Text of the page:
The IP67/68 ratings are a continued benefit of this I/O family but so too are enhanced shield designs, SMT termination options and integrated strain relief features. Newer extensions provide a mechanical option to the more legacy Modjack I/O offerings, while supporting differential and inter-pair shielded conductors for GbE applications being employed between devices, systems, and sensing devices.
I/O is not a unique demand in the new factory. More in demand are board-to-board connections for improved functionality in less space.
Popular today are connector solutions offering 1.27 mm pitch, SMT terminations and integrated strain relief features. Design challenges may require a perpendicular or ‘backplane/midplane’ applications and coplanar board to board in order to achieve optimal design requirements in an allowed space.
Mezzanine applications are also becoming more popular in order to achieve maximum functionality in equal or less space. Choosing a proven connector family with various configurations to support your mechanical design can result in a shorter design cycle and improved time to market.
As board space becomes more dominant when choosing the right connector system, new offerings achieving 1.0mm and 0.8mm pitch are becoming a realizable option for factory automation requirements.
Critically important is a connector design that supports robustness and ease of assembly to complement those interconnect improvements discussed above. Blind-mate features and polarization on the mating interface, as well as the PCB placement, are important connector aspects for use in industrial environments.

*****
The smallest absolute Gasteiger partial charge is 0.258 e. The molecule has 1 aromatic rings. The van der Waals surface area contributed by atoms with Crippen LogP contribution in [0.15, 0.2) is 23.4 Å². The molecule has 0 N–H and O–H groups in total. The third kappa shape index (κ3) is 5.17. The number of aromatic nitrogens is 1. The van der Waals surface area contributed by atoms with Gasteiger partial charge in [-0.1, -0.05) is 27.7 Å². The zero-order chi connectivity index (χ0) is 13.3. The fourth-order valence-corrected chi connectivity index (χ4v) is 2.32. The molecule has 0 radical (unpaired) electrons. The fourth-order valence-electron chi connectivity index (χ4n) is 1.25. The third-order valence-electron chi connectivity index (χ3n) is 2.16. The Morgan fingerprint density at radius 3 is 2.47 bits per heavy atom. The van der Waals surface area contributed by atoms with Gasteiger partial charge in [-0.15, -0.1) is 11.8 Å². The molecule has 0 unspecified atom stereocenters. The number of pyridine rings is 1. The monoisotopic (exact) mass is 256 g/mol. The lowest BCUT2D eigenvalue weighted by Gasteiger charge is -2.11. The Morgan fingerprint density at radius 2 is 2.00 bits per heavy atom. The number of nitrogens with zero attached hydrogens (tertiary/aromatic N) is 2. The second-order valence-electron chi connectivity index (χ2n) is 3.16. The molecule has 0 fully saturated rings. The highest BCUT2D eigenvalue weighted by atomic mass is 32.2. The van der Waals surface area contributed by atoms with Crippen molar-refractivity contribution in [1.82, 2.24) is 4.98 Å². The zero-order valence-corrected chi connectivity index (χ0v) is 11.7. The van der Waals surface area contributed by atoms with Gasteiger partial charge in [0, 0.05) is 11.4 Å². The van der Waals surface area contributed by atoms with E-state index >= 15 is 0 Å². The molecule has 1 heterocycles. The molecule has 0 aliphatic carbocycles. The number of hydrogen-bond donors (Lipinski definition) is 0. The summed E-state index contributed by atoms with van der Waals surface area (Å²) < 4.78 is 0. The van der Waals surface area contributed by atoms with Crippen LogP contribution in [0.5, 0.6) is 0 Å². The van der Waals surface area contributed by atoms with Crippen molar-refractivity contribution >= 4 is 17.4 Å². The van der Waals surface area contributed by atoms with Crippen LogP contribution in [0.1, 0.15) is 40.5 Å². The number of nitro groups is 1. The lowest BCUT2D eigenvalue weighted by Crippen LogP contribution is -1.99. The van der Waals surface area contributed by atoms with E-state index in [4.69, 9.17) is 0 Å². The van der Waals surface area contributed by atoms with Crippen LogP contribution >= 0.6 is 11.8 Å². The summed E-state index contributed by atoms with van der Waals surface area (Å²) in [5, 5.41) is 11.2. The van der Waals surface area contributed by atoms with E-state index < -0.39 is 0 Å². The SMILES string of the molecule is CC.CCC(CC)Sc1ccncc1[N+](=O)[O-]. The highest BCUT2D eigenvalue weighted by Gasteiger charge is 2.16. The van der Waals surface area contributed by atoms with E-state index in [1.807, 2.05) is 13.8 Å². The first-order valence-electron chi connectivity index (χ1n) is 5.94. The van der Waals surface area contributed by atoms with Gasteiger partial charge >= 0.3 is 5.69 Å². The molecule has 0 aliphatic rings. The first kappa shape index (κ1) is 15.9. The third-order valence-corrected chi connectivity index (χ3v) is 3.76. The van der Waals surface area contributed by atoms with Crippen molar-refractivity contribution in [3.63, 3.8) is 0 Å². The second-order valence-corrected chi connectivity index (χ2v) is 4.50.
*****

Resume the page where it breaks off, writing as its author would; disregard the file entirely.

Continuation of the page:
Properly designed smaller form factor connectors should not compromise mechanical robustness or reliability of the interface. Products meant to perform reliably throughout a longer operating life require a well designed and tooled dual-beam female contact to ensure a safe and dependable connection in the most stringent of environments.
With all of the requirements that a designer is being challenged with, one need to keep in mind is the inherent and opposing tradeoffs on electrical and mechanical performance.
Lastly, a design criterion that is becoming more important is space, and thus the size of connector solutions. Data rates are infringing on performance objectives, and the ability to mitigate noise in smaller spaces is a key objective.
Density optimization aside, a properly selected connector family should be able to support data rates exceeding GbE and USB 3.1, while offering improved shielding effectiveness even at lower frequencies. Connector designs that place shielding effectiveness and Electromagnetic Compatibility (EMC) as a priority and integrated part of connector design can optimize design and packaging benefits.
Properly designed connector solutions minimize noise influences and offer improved immunity to interference by the adaption of low impedance shielding designs.
Benefits will be realized in faster edge rate applications associated with high-speed data, as well as low frequency signaling that can also affect neighboring devices and/or noise emission standards.
Results of integrating shielding into the connector chosen can be the reduction in costly design challenges (time to market) and often the removal of large shielding components to comply with design and emissions standards.